With President Obama heading to New York City Thursday to make his case for financial reform, Treasury Secretary Timothy Geithner said he is confident that if reform is enacted the government will never again step in and rescue big banks as it did in 2008.
"You can't run a system in which private investors or their executives can take risk on the expectation the government is going to come in and protect them," Geithner told "Good Morning America's" George Stephanopoulos.
Tune in to "Good Morning America" Thursday at 7 a.m. ET to watch more of Stephanopoulos' interview with the Treasury secretary.
Geithner told Stephanopoulos that if banks expect the government to save them again it would be a "recipe for disaster."
Earlier this week, Geithner met with Republicans on Capitol Hill in hopes of gaining support for the legislation when a bipartisan bill seemed unlikely. But now both Republicans and Democrats have said an agreement may be possible, perhaps as soon as the end of the week.
The news that Goldman Sachs made $3.5 billion in quarterly profits, which was released days after the Securities and Exchange Commission announced investor fraud charges against the company, is seen as playing a role in the turn towards a bipartisan agreement.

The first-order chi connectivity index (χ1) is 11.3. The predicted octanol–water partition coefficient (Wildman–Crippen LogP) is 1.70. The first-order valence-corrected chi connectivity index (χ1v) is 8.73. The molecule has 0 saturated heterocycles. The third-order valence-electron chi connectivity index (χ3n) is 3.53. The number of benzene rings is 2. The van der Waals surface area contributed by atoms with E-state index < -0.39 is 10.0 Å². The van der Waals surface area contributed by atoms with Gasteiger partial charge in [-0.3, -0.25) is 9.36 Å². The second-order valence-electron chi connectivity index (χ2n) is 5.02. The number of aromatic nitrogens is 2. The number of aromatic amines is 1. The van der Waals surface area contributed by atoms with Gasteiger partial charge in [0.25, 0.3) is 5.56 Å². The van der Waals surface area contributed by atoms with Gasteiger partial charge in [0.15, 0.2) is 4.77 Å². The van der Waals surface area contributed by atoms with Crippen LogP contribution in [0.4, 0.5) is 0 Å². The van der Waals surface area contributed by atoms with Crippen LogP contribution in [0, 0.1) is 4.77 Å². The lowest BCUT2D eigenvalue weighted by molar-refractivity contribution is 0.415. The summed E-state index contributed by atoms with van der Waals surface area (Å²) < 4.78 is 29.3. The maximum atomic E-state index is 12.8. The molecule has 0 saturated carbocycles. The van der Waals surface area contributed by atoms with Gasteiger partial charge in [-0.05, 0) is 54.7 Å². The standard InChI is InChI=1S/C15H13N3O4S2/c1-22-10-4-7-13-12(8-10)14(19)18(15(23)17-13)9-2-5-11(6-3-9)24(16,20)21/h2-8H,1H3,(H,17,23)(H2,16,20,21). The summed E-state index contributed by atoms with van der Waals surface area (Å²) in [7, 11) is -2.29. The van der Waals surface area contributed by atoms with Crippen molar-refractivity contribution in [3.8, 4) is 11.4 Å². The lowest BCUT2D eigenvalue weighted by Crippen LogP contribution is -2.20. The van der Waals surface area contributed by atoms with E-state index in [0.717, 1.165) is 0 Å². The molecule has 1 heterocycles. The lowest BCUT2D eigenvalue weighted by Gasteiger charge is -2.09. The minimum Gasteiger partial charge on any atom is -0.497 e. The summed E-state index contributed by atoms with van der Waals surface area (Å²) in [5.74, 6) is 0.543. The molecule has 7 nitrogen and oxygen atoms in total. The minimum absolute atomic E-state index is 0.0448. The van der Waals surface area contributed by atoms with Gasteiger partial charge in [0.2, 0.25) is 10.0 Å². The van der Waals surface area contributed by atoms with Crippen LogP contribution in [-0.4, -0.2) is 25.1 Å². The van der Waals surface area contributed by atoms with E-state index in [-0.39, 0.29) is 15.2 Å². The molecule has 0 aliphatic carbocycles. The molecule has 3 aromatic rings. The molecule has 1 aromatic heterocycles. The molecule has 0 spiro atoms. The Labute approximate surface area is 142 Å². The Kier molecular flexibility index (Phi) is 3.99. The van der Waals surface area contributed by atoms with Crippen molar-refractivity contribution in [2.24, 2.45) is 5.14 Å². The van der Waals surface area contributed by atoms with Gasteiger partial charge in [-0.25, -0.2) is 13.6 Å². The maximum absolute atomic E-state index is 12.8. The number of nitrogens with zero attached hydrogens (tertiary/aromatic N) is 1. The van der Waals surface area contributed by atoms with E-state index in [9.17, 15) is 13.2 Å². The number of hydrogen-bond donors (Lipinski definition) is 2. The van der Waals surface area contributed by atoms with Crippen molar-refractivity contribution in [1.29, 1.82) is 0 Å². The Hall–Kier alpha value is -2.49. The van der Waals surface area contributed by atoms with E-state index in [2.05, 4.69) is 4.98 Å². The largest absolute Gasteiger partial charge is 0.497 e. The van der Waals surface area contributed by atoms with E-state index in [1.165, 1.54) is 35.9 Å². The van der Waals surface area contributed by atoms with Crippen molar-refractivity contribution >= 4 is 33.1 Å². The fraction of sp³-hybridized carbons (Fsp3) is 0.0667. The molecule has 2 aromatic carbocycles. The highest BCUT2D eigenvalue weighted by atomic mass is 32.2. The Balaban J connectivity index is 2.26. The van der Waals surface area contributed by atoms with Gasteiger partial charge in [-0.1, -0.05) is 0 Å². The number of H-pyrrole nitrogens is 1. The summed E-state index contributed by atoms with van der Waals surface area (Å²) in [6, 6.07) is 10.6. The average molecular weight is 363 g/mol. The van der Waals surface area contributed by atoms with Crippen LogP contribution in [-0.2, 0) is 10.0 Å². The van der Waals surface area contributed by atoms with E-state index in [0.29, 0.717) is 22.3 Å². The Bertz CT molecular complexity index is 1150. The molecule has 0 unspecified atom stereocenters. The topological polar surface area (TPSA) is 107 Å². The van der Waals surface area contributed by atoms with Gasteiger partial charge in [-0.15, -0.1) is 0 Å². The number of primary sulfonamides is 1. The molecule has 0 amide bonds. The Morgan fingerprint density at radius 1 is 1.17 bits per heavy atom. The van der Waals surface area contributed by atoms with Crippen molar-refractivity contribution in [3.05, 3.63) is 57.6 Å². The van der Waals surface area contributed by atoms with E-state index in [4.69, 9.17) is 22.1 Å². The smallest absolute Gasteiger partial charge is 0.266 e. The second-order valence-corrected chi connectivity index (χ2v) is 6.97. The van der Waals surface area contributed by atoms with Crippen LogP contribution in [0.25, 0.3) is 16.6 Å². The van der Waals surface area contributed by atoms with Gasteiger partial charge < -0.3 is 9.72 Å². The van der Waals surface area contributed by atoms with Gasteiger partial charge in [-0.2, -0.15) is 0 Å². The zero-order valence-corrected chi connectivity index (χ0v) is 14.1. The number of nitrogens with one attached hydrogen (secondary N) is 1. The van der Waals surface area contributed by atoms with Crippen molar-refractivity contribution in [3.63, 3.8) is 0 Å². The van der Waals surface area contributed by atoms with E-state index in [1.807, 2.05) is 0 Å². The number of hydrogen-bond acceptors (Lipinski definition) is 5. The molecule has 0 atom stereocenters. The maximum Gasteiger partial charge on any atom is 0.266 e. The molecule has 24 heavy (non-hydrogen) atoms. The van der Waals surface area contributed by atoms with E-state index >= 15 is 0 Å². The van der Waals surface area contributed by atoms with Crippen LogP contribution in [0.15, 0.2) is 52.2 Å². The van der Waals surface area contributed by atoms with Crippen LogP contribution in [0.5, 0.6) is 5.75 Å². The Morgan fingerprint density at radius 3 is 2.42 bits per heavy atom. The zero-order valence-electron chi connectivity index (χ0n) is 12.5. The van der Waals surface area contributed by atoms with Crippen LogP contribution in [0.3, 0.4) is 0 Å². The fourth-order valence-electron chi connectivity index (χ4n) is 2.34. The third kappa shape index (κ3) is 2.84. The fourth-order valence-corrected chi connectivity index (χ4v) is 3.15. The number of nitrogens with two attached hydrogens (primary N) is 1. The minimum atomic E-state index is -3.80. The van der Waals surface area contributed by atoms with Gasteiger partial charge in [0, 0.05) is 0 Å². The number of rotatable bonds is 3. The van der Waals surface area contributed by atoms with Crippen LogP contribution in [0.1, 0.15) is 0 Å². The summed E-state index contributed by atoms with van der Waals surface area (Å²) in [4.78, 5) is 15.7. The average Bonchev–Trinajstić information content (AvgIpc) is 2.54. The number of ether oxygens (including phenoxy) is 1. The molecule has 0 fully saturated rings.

Nine Republicans on the House Oversight Committee questioned the timing of the SEC's charges against Goldman, wondering whether it was done to increase support for financial regulation reform.
SEC Chairman Mary Schapiro today denied that charge, saying in a statement, "The SEC is an independent law enforcement agency. We do not coordinate our enforcement actions with the White House, Congress or political committees. We do not time our cases around political events or the legislative calendar."
The Obama administration is pushing for an overhaul of the regulations on the $600 trillion derivatives market, which many point to as one of the causes of the financial crisis, as well as the creation of a new consumer protection agency that would have the power to stop any abusive practices within the financial industry.
"To us the choices are clear -- common-sense rules and regulations in financial markets that protect consumers, taxpayers, and I might add, the overall economy," Vice President Biden said in a speech Tuesday.
One contentious point in the financial regulations overhaul is the creation of a $50 billion fund that banks would pay for that would act as an insurance policy should the banks fail again. But Republicans have argued that the fund is just another bailout, and if it does not cover the banks' losses, then the taxpayers would again be on the hook for the remainder of the money.
Obama will make his case in Wall Street's back yard during a speech Thursday at The Cooper Union in New York City.
"The president is going to talk in clear terms about the need for quick action on putting new rules of the road in place to make sure that Wall Street has regulations to act responsibly and make sure that we don't find ourselves in the kind of crisis that we did in September 2008," deputy White House press secretary Bill Burton said Tuesday.